-- My dad and I built a 65 chev pick up.I killed trannys in that thing for some reason-Hog

View willy66's profile

willy66

44 posts in 2070 days


#2 posted 07-27-2011 03:03 PM

I’m with you guys, nostalgia and collections have their place both in idea and use. We are fortunate to have options that our predecessors didn’t, and SHOULD use them. Not that you have to it, but it is preference. A perfect example was last night. I was working at a costumers house, and she asked if I could hang two new doors for her. I didn’t have the tools with me, so I ran to the shop and picked up my skilsaw, laminate trimmer, chisels and hand planes. Once I started cutting out the butts, I felt like using the chisels instead of the laminate trimmer, because of mess, sound, etc. It probably took me a bit longer, but I FELT like using chisels. By the time I was finished setting the hinges it got to be close 8:15 and I wanted to get home. That’s when I regretted using my hand tools. But it was my choice, a choice that some people didn’t and still don’t have. It’s nice…who am I to judge whats right or wrong.

As Bertha says, it is a matter of whether or not we can afford to enjoy the process…..Well put.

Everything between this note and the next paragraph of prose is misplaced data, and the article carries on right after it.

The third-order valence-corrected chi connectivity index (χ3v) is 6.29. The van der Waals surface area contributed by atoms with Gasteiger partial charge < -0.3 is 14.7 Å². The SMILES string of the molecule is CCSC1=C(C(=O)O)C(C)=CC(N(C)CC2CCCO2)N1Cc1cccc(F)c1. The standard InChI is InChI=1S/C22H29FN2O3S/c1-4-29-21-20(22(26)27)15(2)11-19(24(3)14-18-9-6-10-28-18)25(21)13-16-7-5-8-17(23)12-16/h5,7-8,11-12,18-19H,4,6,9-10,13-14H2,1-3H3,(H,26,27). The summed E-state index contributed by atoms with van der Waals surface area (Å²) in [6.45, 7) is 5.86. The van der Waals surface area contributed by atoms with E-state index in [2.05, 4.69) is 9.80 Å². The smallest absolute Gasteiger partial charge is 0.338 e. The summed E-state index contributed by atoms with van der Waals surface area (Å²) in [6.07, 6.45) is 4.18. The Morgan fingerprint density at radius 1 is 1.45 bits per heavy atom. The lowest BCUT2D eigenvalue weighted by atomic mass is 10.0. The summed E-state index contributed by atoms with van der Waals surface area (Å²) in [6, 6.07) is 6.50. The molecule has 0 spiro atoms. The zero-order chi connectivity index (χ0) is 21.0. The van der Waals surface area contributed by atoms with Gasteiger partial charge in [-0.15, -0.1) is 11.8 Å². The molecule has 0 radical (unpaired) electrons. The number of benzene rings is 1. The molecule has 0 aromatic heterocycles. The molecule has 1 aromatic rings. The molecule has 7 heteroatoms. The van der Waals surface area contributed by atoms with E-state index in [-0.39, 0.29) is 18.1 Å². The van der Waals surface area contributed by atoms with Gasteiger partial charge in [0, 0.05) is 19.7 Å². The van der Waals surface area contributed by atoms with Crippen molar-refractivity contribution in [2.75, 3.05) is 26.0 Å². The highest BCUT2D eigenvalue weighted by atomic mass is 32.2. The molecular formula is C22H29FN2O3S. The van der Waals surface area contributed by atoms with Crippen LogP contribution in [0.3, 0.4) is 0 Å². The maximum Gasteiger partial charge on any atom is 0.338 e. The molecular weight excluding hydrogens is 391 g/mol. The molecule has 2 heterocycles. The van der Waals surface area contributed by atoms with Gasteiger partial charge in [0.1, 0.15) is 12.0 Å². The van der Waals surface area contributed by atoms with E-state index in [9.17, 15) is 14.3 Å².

-- -Willy, White Plains, NY

View longgone's profile

longgone

5688 posts in 2776 days


#3 posted 07-27-2011 04:04 PM

I enjoy using both my hand tools and my power tools. I grew up learning to use hand tools and I feel it gave me a better foundation for the skills I have learned over the years. Everyone would benefit from having a strong handtool background but powertools are also a great asset and convenience for doing a project.
It is best to have the best of both worlds.

View John Ormsby's profile

John Ormsby

1283 posts in 3205 days


#4 posted 07-27-2011 04:15 PM

Bertha, I don’t think 26 MPG for a new 430 HP 2011 corvette is bad highway mileage. My old 1963 stock corvette stingray got 19 MPG with a 300 HP engine and 308 rear posi rear end. That was great mileage back then.

In my work I use any tool that will get the job done right and efficiently. Good quality tools are always better whether hand or mechanical. They are also normally safer. ( I consider safety as part of the quality )

-- Oldworld, Fair Oaks, Ca

View BobTheFish's profile

BobTheFish

361 posts in 2020 days


#5 posted 07-28-2011 12:34 AM

I think this is a great musing and very appropriate answer. Also, for as much as we love those old days, there were MANY MANY MANY screwups in the making process. A lot of decorative elements are in place to hide those.

We’re able to work more efficiently, and more precise….

however, some jobs do require hand tools, and using powertools for everything isn’t necessarily efficient or wise either.